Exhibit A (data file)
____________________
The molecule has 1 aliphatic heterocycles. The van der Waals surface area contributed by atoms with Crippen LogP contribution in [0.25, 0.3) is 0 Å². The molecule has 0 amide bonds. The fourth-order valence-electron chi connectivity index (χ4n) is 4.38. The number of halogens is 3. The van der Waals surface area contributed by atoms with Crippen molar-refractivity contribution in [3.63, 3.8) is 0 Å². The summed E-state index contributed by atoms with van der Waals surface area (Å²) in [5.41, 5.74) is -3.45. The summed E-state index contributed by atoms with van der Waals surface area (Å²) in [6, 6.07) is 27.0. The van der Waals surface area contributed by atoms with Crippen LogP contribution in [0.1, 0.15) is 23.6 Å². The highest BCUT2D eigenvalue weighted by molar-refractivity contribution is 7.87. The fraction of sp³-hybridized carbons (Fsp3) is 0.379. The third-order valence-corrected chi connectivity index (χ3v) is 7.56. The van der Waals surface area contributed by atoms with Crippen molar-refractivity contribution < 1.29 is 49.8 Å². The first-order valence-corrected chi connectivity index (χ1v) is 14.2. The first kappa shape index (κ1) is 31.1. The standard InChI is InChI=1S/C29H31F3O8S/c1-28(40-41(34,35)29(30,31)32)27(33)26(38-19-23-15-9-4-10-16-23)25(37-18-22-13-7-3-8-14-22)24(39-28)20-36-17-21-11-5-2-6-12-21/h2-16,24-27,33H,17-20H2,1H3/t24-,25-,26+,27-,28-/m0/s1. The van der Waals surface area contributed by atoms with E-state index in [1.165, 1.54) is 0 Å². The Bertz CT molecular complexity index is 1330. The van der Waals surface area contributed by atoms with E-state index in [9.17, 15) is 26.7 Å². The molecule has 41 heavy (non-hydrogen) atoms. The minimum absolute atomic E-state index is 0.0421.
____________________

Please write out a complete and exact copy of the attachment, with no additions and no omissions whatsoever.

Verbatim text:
The molecule has 1 aliphatic heterocycles. The van der Waals surface area contributed by atoms with Crippen LogP contribution in [0.25, 0.3) is 0 Å². The molecule has 0 amide bonds. The fourth-order valence-electron chi connectivity index (χ4n) is 4.38. The number of halogens is 3. The van der Waals surface area contributed by atoms with Crippen molar-refractivity contribution in [3.63, 3.8) is 0 Å². The summed E-state index contributed by atoms with van der Waals surface area (Å²) in [5.41, 5.74) is -3.45. The summed E-state index contributed by atoms with van der Waals surface area (Å²) in [6, 6.07) is 27.0. The van der Waals surface area contributed by atoms with Crippen LogP contribution in [0.1, 0.15) is 23.6 Å². The highest BCUT2D eigenvalue weighted by molar-refractivity contribution is 7.87. The fraction of sp³-hybridized carbons (Fsp3) is 0.379. The third-order valence-corrected chi connectivity index (χ3v) is 7.56. The van der Waals surface area contributed by atoms with Crippen molar-refractivity contribution < 1.29 is 49.8 Å². The first-order valence-corrected chi connectivity index (χ1v) is 14.2. The first kappa shape index (κ1) is 31.1. The standard InChI is InChI=1S/C29H31F3O8S/c1-28(40-41(34,35)29(30,31)32)27(33)26(38-19-23-15-9-4-10-16-23)25(37-18-22-13-7-3-8-14-22)24(39-28)20-36-17-21-11-5-2-6-12-21/h2-16,24-27,33H,17-20H2,1H3/t24-,25-,26+,27-,28-/m0/s1. The van der Waals surface area contributed by atoms with E-state index in [1.165, 1.54) is 0 Å². The Bertz CT molecular complexity index is 1330. The van der Waals surface area contributed by atoms with E-state index in [9.17, 15) is 26.7 Å². The molecule has 41 heavy (non-hydrogen) atoms. The minimum absolute atomic E-state index is 0.0421.